He did this earlier in the season in Spurs 0 West Ham 3, where he played with a false nine and had four men set up in a central box screening the defence.
Here, he opted for a very defensive 4-3-3 formation, but constantly had Jack Collison Alou Diarra and Matt Taylor sat centrally without the ball. They formed a band of three straight across, sitting just in front of the back four to limit space between the lines.
When we moved the ball wide, the outside player (Collison or Taylor) would shuttle across to help his full back if Joe Cole or Matt Jarvis hadn’t tracked back from supporting Carlton Cole.
When in possession, which wasn’t very often prior to Emmanuel Adebayor coming off, West Ham were looking to hit long balls up to Carlton Cole. He was trying to win headers and knockdowns in order to bring Matt Jarvis and Joe Cole in to play.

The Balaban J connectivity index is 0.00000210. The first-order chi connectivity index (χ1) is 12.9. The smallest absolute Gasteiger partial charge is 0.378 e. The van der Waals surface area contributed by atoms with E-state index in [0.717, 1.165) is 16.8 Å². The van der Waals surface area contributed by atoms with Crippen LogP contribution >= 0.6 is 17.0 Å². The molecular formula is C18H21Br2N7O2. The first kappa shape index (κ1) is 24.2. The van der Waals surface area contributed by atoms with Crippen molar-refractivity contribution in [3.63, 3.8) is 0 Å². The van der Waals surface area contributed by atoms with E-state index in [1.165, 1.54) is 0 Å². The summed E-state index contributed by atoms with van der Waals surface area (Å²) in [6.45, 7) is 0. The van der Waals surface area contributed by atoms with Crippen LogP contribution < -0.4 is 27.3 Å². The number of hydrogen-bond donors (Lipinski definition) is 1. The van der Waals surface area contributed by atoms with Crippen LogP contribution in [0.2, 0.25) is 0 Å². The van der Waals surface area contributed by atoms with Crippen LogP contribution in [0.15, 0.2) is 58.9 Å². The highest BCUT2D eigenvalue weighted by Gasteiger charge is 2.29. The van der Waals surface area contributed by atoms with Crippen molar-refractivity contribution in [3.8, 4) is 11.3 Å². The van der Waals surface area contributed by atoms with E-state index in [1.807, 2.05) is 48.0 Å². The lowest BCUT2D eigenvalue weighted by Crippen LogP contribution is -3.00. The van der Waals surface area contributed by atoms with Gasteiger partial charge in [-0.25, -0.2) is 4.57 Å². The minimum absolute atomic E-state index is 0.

The problem for West Ham was that Carlton Cole wasn’t being that effective in the air – he only won 3 aerial duels – and so the ball was coming back quickly. This allowed Spurs to dominate the possession and push the Hammers back.
That all changed with the introduction of Modibo Maiga. He won 5 aerial contests in his 25 minutes on pitch, created the equalizer and then nodded home the winner.
Spurs cross to get in front
With us set up to cross, we took the lead after breaking quickly from a West Ham corner.
The ball was swiftly moved to Jermain Defoe who had taken up a wide position and was onside for once. West Ham were over-committed, so they weren’t set-up defensively and no one was covering Emmanuel Adebayor who had burst through the centre.
It was a very good goal scored in transition, taking advantage of our speed and ability to hit quickly on the counter. Something our side looks better set up to do rather than trying to break down sitting teams.
West Ham long balls pay off
With us scoring through a cross, West Ham turned the game around through their use of long balls and the introduction of Modibo Maiga.
Once the Mali international entered the action, West Ham suddenly had someone who could win the headers and create knockdowns.
West Ham were also helped by the withdrawal of Emmanuel Adebayor.